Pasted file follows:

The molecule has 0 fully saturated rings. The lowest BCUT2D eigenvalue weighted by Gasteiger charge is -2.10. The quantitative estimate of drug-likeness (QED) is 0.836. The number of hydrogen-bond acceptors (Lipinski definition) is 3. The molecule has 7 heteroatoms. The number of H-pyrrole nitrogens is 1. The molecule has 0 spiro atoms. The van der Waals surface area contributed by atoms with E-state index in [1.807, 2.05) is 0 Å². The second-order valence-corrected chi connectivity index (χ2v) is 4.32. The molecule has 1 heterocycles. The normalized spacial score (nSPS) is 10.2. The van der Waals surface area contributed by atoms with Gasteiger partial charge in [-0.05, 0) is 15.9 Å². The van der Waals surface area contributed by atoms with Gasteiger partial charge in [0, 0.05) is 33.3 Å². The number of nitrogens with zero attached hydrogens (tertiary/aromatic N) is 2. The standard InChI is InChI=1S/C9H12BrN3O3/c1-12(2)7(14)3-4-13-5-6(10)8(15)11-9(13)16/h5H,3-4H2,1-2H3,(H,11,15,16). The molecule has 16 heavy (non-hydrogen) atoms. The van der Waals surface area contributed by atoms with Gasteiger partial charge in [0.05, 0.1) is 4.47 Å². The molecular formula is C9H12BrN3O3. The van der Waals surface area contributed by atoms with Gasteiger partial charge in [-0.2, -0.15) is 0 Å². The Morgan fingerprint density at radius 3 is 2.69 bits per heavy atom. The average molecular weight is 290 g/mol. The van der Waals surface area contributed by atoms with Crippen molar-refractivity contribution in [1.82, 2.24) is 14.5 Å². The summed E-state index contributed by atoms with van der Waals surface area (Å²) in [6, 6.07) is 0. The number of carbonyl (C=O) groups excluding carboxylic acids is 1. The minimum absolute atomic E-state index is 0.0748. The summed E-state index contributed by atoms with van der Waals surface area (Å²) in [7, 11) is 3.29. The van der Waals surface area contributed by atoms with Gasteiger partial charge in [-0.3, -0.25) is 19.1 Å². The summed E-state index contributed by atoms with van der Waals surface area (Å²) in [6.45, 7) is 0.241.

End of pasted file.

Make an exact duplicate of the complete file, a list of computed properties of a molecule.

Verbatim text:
The molecule has 0 fully saturated rings. The lowest BCUT2D eigenvalue weighted by Gasteiger charge is -2.10. The quantitative estimate of drug-likeness (QED) is 0.836. The number of hydrogen-bond acceptors (Lipinski definition) is 3. The molecule has 7 heteroatoms. The number of H-pyrrole nitrogens is 1. The molecule has 0 spiro atoms. The van der Waals surface area contributed by atoms with E-state index in [1.807, 2.05) is 0 Å². The second-order valence-corrected chi connectivity index (χ2v) is 4.32. The molecule has 1 heterocycles. The normalized spacial score (nSPS) is 10.2. The van der Waals surface area contributed by atoms with Gasteiger partial charge in [-0.05, 0) is 15.9 Å². The van der Waals surface area contributed by atoms with Gasteiger partial charge in [0, 0.05) is 33.3 Å². The number of nitrogens with zero attached hydrogens (tertiary/aromatic N) is 2. The standard InChI is InChI=1S/C9H12BrN3O3/c1-12(2)7(14)3-4-13-5-6(10)8(15)11-9(13)16/h5H,3-4H2,1-2H3,(H,11,15,16). The molecule has 16 heavy (non-hydrogen) atoms. The van der Waals surface area contributed by atoms with Gasteiger partial charge in [0.05, 0.1) is 4.47 Å². The molecular formula is C9H12BrN3O3. The van der Waals surface area contributed by atoms with Gasteiger partial charge in [-0.2, -0.15) is 0 Å². The Morgan fingerprint density at radius 3 is 2.69 bits per heavy atom. The average molecular weight is 290 g/mol. The van der Waals surface area contributed by atoms with Crippen molar-refractivity contribution in [1.82, 2.24) is 14.5 Å². The summed E-state index contributed by atoms with van der Waals surface area (Å²) in [6, 6.07) is 0. The number of carbonyl (C=O) groups excluding carboxylic acids is 1. The minimum absolute atomic E-state index is 0.0748. The summed E-state index contributed by atoms with van der Waals surface area (Å²) in [7, 11) is 3.29. The van der Waals surface area contributed by atoms with Gasteiger partial charge in [-0.3, -0.25) is 19.1 Å². The summed E-state index contributed by atoms with van der Waals surface area (Å²) in [6.45, 7) is 0.241.